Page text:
Planning for the future is daunting and even more so intimidating with an “unconventional” career path in bonsai. I graduate in a year and will finish up my degree at UCR. In this time span I intend to find a foreign apprenticeship I can pursue after graduation. Bonsai means a lot to me. More than anything I just want to find a sustainable way so that I can practice and pursue this art for many years to come.
I will document my efforts on this blog in hopes that I’ll not only garner support but to provide something interesting for you to follow.
My family cat, Sammy, recently passed away. At the age of 16 he’s been with me for over three quarters of my life. Although you can say he’s just a cat, it feels strange without him around and I miss him very much. It feels as if his passing marks the end of one stage of my life. I will respectfully move on and look ahead to the future.
Thanks for reading, Julian.
On a side note I have been getting into photography and now include a gallery section on my blog. Please check it out for high quality photographs.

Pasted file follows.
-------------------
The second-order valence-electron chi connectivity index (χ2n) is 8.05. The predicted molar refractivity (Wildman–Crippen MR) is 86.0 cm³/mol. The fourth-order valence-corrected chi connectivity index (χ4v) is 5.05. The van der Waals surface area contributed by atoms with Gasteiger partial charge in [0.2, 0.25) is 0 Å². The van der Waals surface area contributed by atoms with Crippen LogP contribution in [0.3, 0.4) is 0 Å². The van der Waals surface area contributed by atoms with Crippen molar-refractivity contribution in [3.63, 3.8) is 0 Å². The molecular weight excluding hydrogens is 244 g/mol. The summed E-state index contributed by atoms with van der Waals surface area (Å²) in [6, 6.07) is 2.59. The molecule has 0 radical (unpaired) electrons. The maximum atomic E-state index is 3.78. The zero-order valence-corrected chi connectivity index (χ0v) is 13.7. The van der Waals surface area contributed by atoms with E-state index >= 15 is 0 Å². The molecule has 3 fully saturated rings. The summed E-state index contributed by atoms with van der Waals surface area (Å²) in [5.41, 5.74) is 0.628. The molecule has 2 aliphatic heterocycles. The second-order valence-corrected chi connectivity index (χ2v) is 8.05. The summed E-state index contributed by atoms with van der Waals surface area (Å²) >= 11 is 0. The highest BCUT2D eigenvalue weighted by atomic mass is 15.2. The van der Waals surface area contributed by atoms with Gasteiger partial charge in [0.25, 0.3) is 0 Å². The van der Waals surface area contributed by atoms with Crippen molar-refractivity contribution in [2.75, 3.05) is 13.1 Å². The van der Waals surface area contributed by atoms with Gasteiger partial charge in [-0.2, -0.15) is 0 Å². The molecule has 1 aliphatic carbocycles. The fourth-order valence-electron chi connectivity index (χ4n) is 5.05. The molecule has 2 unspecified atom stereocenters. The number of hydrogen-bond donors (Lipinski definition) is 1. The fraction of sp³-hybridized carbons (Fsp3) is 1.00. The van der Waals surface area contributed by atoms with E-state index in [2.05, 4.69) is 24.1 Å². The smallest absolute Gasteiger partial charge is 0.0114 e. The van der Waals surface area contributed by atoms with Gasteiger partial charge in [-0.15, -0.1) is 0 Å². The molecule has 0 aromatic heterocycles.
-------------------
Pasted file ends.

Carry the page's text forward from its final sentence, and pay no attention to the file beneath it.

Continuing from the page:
This past weekend I was able to experience Midwest bonsai at it’s best. The Midwest Bonsai show is the largest in the area and many enthusiasts from surrounding states and the east coast attend. Many beautiful trees, as well as some comedic entries, were displayed in the exhibit.
I came both as a participant, helping table and load trees, and as a guest able to chat and enjoy the show at my leisure. I was able to meet many new people as well as others I was only acquainted with through various online bonsai groups.
The venue was excellent as well, hosted at the Chicago Botanic Gardens. I was able see the permanent bonsai collection, Japanese, and waterfall gardens. On display was a rare corpse flower too! Unbeknownst to me, it bloomed just as I was loading the trailer and left.
I hope you enjoy this post and without further ado, on to the pictures.
Friday morning I finished work early and scrambled to the station to catch the earliest train heading north.
I made it by early afternoon. I met up with John, a friend from bonsainut and walked through the exhibition with him.
The show displayed a range of trees from novice to professional categories. The quality in the professional category was outstanding. The ones photographed were among the best in the show.